familial jet lag and a new kind of fiber

19 02 2009

img_30362It’s 2:30 a.m.  I went to bed as soon as “Lost” was finished with another episode of its “Lostiness” as Best Boy calls it.  The Dr. had beat me to the punch by a mere 15 minutes but he was already gone.

After three weeks in time zones on the other side of the globe, sleep is a very delicate thing.  They say it takes a day per hour of change if you spend more than a few days anywhere to re-adjust back to your normal sleep pattern.  Thus, I have a hard time sleeping when he first gets home because I’m afraid that I’ll wake him up with the slightest movement.  Even though I was good and tired having not slept well last night, I laid there awake for almost an hour before the four-legged started barking.

The winds are strong tonight and that could be reason enough for her to prefer kenneling in the basement.  That wasn’t the issue.  She had wild eyes and was almost talking to me by the time I got down the stairs.  She had to go out.

I caught her snacking on tinfoil nabbed from the garbage can a few days ago.  Out she goes into a howling storm in a desperate attempt to find enough vegetation under the snow to graze on, attempting to soothe her insides.  What goes in must come out. It looks like someone has Bedazzeled her poop.  The glints and glitters are illuminated by the flood light shining into the back yard.  Why are dogs so dumb?

Once she’s back inside after “dumping out” (I liked “John from Cincinnati“), she does find her way to the kennel cave.  But I’m wide awake and I don’t dare climb the stairs again to find my nice warm bed.  The Dr. is on the road again tomorrow for a weekend trip and he deserves any attempt at decent sleep.

So I wander the vast internets and make some amazing new discoveries (Sweet Juniper!). About the time I quit this foolishness, the Dr. will be on his way down the stairs to make his morning coffee.  Thus bringing me back to what I do when he is gone – I’ll probably be asleep on the couch for the next 48 hours.

I wonder too, if I’m not sleeping because my progeny are in very labor intensive creative pursuits this week.  It isn’t easy to sleep through the birthing process and I become very aware when they are in production mode with real live deadlines that have dollar signs attached to them.  I know we are strangely connected that way – more than “normal” families.  Something I know but can’t explain and don’t talk about much for fear of sounding like a total freak.  But there I’ve said it. Celtic blood runs deep.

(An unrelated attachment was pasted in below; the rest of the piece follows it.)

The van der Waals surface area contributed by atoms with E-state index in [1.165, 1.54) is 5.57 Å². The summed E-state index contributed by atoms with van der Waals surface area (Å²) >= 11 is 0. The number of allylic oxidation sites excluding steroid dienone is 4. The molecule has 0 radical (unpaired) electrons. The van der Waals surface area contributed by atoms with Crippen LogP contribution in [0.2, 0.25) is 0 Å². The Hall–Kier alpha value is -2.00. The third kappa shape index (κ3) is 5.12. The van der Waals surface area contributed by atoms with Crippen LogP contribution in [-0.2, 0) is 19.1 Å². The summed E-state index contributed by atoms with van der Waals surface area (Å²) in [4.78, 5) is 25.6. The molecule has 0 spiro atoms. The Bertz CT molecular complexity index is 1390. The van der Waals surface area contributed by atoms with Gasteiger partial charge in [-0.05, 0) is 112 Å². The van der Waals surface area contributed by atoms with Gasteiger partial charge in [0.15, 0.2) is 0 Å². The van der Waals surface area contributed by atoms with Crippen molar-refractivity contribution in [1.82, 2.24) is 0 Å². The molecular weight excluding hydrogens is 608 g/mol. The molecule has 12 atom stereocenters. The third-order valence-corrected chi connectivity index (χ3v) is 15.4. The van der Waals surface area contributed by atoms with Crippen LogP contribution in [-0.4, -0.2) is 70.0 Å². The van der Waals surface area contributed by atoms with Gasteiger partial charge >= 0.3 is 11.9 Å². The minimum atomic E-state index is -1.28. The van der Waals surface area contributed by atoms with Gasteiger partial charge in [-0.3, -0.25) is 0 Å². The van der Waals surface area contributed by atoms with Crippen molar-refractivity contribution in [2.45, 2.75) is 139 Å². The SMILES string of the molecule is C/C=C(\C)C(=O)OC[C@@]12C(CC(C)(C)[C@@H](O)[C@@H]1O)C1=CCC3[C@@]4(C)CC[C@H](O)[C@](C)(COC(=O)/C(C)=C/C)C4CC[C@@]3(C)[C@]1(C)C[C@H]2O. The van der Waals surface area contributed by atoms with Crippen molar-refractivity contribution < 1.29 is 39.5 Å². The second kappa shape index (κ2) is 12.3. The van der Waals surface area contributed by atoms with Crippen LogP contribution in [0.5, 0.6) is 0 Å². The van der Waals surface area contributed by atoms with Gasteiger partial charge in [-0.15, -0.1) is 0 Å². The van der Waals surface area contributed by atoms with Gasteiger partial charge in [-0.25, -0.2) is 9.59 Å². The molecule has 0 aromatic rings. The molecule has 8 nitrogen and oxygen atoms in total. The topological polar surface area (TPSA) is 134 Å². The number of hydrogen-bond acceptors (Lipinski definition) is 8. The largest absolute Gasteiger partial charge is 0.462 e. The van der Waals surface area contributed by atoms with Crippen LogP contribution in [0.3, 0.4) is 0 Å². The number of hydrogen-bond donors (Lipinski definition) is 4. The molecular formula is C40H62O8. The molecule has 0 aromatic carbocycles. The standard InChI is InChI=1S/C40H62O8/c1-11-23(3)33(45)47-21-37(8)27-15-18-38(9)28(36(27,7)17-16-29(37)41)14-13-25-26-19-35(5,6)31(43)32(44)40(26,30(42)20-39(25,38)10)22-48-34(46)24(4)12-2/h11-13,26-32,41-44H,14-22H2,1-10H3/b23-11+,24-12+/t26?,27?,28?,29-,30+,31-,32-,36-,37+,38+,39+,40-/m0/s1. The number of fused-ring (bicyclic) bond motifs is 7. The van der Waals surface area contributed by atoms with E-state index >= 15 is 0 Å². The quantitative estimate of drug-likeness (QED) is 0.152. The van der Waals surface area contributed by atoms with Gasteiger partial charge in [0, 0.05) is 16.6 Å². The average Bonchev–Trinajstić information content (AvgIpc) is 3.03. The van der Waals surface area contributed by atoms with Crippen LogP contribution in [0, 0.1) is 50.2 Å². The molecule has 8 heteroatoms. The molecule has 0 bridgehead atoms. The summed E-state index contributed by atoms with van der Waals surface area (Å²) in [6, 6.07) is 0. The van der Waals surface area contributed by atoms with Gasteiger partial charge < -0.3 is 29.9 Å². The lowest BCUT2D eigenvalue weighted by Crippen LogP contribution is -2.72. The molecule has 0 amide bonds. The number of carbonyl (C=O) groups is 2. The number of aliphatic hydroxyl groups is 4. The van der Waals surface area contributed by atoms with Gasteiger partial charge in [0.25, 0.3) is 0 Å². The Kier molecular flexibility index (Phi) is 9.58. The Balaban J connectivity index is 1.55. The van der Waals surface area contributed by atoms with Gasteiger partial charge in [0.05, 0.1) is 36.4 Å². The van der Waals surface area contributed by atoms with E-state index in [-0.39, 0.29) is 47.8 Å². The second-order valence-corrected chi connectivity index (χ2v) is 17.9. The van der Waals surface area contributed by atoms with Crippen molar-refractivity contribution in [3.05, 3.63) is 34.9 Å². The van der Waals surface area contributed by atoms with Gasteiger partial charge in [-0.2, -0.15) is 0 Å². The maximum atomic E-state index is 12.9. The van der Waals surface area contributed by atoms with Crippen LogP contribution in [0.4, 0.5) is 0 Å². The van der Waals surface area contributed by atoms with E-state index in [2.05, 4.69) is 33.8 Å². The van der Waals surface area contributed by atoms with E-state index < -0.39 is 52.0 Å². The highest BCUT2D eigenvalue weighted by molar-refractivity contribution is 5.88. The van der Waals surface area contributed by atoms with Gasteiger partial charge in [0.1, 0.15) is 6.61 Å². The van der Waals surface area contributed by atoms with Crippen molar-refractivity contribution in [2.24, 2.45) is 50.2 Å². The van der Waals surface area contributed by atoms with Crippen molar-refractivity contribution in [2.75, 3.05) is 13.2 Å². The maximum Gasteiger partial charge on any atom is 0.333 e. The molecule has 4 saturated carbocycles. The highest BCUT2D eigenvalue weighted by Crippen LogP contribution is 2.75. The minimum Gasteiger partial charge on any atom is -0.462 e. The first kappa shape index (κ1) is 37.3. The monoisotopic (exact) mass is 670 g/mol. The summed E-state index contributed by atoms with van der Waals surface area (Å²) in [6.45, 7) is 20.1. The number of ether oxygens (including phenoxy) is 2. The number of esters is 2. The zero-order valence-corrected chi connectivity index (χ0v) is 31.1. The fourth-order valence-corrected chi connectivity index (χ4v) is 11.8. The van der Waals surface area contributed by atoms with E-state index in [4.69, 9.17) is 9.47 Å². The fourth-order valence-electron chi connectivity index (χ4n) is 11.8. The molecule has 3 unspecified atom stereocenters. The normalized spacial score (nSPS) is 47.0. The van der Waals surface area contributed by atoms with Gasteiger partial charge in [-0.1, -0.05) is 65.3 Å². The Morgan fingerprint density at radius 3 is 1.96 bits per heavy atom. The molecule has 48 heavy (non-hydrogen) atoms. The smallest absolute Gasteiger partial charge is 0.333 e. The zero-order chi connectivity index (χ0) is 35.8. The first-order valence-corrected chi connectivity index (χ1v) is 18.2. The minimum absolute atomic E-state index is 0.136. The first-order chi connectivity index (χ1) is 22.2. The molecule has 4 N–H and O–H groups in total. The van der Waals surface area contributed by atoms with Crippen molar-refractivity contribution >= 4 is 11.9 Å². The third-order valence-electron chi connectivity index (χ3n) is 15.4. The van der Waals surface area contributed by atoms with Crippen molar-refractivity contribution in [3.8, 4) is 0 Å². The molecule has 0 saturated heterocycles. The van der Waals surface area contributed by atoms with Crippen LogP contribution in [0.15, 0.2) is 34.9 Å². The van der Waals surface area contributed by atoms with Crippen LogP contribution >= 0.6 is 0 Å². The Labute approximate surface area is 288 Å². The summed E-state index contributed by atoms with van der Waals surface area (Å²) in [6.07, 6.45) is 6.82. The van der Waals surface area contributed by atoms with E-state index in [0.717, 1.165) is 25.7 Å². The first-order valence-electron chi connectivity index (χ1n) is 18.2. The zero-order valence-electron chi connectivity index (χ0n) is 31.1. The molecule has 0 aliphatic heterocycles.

I guess none of us are much different than Stupid Dog.  We just have to wait for the passage of time and things to work through our systems…jet lag, tinfoil or the creative process.  Some things just can’t be dumped out on demand.


1 12 2008

img_38322The head of food purchasing at the hotel I used to work at was nicknamed “Swiss”.  I never knew his real name – everyone always called him Swiss.  He was raised in Switzerland and much to his delight when he learned we had gotten a Bernese Mountain Dog (also known as Swiss Mountain dogs) – he told me stories of the Berners he’d grown up with.  “Smart dogs, these, smart dogs.  My dad would tell the dog which cows to bring home and the dog would bring back just those cows.”

I don’t attribute that kind of brain power to Bella.  Much has certainly been lost since she really isn’t a working dog.  However, there are things still hard-wired in her DNA that can’t be denied.  She is never happier than in this weather.  She begs to go out at any opportunity to gulp up mouth fulls of snow.  She’ll put her nose up against your knees and push back so hard it will knock you off your feet if you don’t set yourself against it.  That is how they move cattle around.  And they love to pull carts – so it is the exact opposite of walking nicely on a lease.

I’ve been thinking alot about what makes some people one way and others so completely different.  One isn’t wrong – the other isn’t right, but different as night and day they are. Two opposite ends of the spectrum.  We don’t have to look any farther than our own siblings to see distinct differences, let alone the families of our in-laws!  Isn’t it curiouser and curiouser?

What makes a person love to wander around art museums and others Nascar?  Some enjoy the Symphony when the only “songs” others hear are on TV commercials.  How does a soul get developed?  What IS it that makes us all tick? How does one develop a passion for something that seeps out of every pore of their being while others appear to be oblivious? What is happening inside one who weeps at viewing an incredible sunset?   It would be infinitely easier if we were given an instruction manual to accompany our relationships. Lately, I find myself in this musing place most of my waking hours, pondering such conundrums.  


Not all hard-wired preferences are pretty. Take for instance the gift left to us by our resident mouser who was just doing what she was born to do.  

Most days we like that gray-furry who is quietly snuggled on the back of the couch or keeping our feet warm rather than having to imagine her in hunt mode being all cruel and fangy. She is both things.  She is not one without the other.


We’ve also taught her to fetch the “rings” from the tops of milk jugs and she’d play for hours if we’d let her.  So maybe we can teach old cats new tricks…maybe we can teach people things they aren’t hard-wired for.


Today I’ll take the good with the bad – the sweet kitty that kills tiny little mice and the dog that would rather be sitting outside in the snow than quietly curled up on her bed.  

One of the great mysteries of life – living in tension with our four legged beasts as well as the two legged ones.